For 10 months, spanning across two different sports seasons plus the summer, and for six days a week, the LHS varsity cheerleading and dance teams practice their routines. On average, the teams work more than 600 hours a year, excluding external open gyms and tumbling and dance classes. This year, their work concluded with both teams advancing to their respective state championship competitions.
The teams both have a football season and competition season. During the fall, the teams support the varsity and junior varsity football teams. In the winter, the teams perform their routines at competitions against other schools while also performing during the boys and girls basketball games.
Each team’s seasons officially begin in the spring with open gyms just before tryouts. After three days of tryouts, the teams work over the summer, at least three times a week..
“[The summer is] almost like a third season…we work on both competition and football season routines and have conditioning,” stated four-year dance team member Kelly Higgason.
Both the cheer and dance teams also attend a summer camp to build upon their knowledge as well as to help connect the teams before school starts. The dance team attends a camp at Northern Illinois University while the cheer team goes to Carthage College.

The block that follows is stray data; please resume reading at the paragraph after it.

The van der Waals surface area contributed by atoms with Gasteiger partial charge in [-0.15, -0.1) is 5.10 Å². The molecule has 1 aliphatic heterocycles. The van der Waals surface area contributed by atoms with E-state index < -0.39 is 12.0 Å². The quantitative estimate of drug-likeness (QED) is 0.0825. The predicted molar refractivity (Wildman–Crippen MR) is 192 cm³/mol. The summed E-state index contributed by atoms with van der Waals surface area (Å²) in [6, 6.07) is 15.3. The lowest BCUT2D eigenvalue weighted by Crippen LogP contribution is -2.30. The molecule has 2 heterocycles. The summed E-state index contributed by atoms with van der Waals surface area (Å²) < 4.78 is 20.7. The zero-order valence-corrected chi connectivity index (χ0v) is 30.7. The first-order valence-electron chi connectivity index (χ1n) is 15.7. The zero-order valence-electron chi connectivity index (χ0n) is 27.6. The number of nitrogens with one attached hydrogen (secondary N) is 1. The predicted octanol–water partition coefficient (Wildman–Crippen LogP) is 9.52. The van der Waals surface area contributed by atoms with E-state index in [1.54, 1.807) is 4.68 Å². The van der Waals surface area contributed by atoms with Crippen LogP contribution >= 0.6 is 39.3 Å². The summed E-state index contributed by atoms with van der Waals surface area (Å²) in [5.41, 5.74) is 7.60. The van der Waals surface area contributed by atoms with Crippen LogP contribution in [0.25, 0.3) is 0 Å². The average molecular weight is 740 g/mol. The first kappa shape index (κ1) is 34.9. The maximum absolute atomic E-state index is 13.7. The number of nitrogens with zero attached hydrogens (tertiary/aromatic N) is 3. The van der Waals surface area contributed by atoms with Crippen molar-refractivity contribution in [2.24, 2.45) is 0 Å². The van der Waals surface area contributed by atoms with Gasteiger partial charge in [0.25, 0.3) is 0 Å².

Once August comes around, the teams start their football season. This spans until the end of October or beginning of November. During this season, the dance team works on sideline as well as halftime routines. The cheerleaders also polish their sideline routines and continue to practice their tumbling.
Cheer also runs a mile every day during football season because of the high energy levels needed to perform a routine. Both cheer and dance demand a large amount of endurance and strength. For cheer, the students need to use upper body and core strength to hoist and hold the fliers, while the fliers need to have strong leg muscles and flexibility.